Fortunately, John Kerastas's tumor isn't malignant, but it still sucks, of course. Chief Complaint: Brian tumor begins when 57-year-old Kerastas begins to suspect something is wrong with his vision, and continues through the first year after his diagnosis. Many worrisome things happen, but this is not a depressing book. His chronicle of this eventful year is full of self-deprecating humor. Okay, occasionally it gets a little too punch-liney for my tastes. Kerastas is that kind uncle who makes too many jokes to put people at ease and ends up making them more uncomfortable because now they have to feel awkward and laugh at his jokes. He knows this about himself. In fact, he's self-deprecating about the fact that he's self-depracating, and so you're reading along thinking, "Geez, John's trying too hard to make me laugh, here," and he's like, "I know, right?! Jane, stop this crazy thing!"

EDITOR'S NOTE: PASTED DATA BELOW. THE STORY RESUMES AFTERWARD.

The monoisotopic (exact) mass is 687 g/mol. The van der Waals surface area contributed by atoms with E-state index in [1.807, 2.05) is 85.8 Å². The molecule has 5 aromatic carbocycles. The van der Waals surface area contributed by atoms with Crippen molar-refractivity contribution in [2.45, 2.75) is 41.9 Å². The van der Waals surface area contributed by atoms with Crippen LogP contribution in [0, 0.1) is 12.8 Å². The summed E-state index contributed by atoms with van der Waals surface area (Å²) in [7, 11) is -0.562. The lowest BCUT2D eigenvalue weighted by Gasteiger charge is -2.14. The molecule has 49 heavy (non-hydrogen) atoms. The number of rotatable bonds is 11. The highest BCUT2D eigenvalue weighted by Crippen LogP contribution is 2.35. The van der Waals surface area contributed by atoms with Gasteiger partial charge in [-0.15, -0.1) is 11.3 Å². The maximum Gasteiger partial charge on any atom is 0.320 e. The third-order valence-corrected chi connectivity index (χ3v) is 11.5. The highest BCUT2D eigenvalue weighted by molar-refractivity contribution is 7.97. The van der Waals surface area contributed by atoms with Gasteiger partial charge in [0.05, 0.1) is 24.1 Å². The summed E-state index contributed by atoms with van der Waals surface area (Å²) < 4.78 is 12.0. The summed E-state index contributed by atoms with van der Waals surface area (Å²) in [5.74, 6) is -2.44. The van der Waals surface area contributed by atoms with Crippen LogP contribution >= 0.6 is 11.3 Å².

In my opinion the book would have benefited from letting the story ripen for another year, rather than cutting it off at the one-year mark. One year works great for the flurry of memoirs along the lines of "I ate nothing but sea life for a year," or "I carpooled to work on horseback for a year," but when it comes to health issues, the timeline may need to be longer in order for the full story to unfold. This book ends with Kerastas still in treatment. In fact he's still in treatment now, while publicizing the book, so he's not yet at the end of his brain tumor story. Readers who want to see how it ends will have to follow the author's blog to find out. I certainly hope it ends well.
The Soundtrack: "Everything Gives You Cancer," from Joe Jackson's 80s album, Night and Day. I haven't listened to Joe Jackson in years, but I loved this album when I had it on cassette tape in 1982.
This book was sent to Worducopia by author John Kerastas. The opinions expressed in this post are solely my own and have not been approved or influenced by the author or a publicist.